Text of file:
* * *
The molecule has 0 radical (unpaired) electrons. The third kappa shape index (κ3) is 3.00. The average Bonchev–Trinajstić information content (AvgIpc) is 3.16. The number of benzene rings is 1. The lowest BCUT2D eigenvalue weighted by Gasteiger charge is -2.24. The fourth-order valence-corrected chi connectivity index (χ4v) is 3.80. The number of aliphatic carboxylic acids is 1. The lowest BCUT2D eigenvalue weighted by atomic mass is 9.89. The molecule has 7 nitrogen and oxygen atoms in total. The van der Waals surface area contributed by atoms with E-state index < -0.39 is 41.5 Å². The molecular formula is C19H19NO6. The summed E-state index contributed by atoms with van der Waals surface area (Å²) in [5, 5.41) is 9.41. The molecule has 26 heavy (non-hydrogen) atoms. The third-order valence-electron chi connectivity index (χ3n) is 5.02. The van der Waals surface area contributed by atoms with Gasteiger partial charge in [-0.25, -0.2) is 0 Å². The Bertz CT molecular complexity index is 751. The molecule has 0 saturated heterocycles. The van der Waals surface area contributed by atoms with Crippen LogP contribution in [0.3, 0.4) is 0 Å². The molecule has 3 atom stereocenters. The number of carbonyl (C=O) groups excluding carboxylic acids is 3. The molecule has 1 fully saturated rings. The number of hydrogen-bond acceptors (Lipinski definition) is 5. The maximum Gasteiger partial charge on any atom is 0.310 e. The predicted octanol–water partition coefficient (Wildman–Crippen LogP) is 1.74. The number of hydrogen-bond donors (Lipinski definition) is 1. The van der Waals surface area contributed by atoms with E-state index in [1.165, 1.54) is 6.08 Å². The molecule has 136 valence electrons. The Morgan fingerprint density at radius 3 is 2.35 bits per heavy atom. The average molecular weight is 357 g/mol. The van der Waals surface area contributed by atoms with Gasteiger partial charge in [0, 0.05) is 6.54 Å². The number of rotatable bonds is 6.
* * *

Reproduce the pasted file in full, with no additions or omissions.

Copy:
The molecule has 0 radical (unpaired) electrons. The third kappa shape index (κ3) is 3.00. The average Bonchev–Trinajstić information content (AvgIpc) is 3.16. The number of benzene rings is 1. The lowest BCUT2D eigenvalue weighted by Gasteiger charge is -2.24. The fourth-order valence-corrected chi connectivity index (χ4v) is 3.80. The number of aliphatic carboxylic acids is 1. The lowest BCUT2D eigenvalue weighted by atomic mass is 9.89. The molecule has 7 nitrogen and oxygen atoms in total. The van der Waals surface area contributed by atoms with E-state index < -0.39 is 41.5 Å². The molecular formula is C19H19NO6. The summed E-state index contributed by atoms with van der Waals surface area (Å²) in [5, 5.41) is 9.41. The molecule has 26 heavy (non-hydrogen) atoms. The third-order valence-electron chi connectivity index (χ3n) is 5.02. The van der Waals surface area contributed by atoms with Gasteiger partial charge in [-0.25, -0.2) is 0 Å². The Bertz CT molecular complexity index is 751. The molecule has 0 saturated heterocycles. The van der Waals surface area contributed by atoms with Crippen LogP contribution in [0.3, 0.4) is 0 Å². The molecule has 3 atom stereocenters. The number of carbonyl (C=O) groups excluding carboxylic acids is 3. The molecule has 1 fully saturated rings. The number of hydrogen-bond acceptors (Lipinski definition) is 5. The maximum Gasteiger partial charge on any atom is 0.310 e. The predicted octanol–water partition coefficient (Wildman–Crippen LogP) is 1.74. The number of hydrogen-bond donors (Lipinski definition) is 1. The van der Waals surface area contributed by atoms with E-state index in [1.165, 1.54) is 6.08 Å². The molecule has 136 valence electrons. The Morgan fingerprint density at radius 3 is 2.35 bits per heavy atom. The average molecular weight is 357 g/mol. The van der Waals surface area contributed by atoms with Gasteiger partial charge in [0, 0.05) is 6.54 Å². The number of rotatable bonds is 6.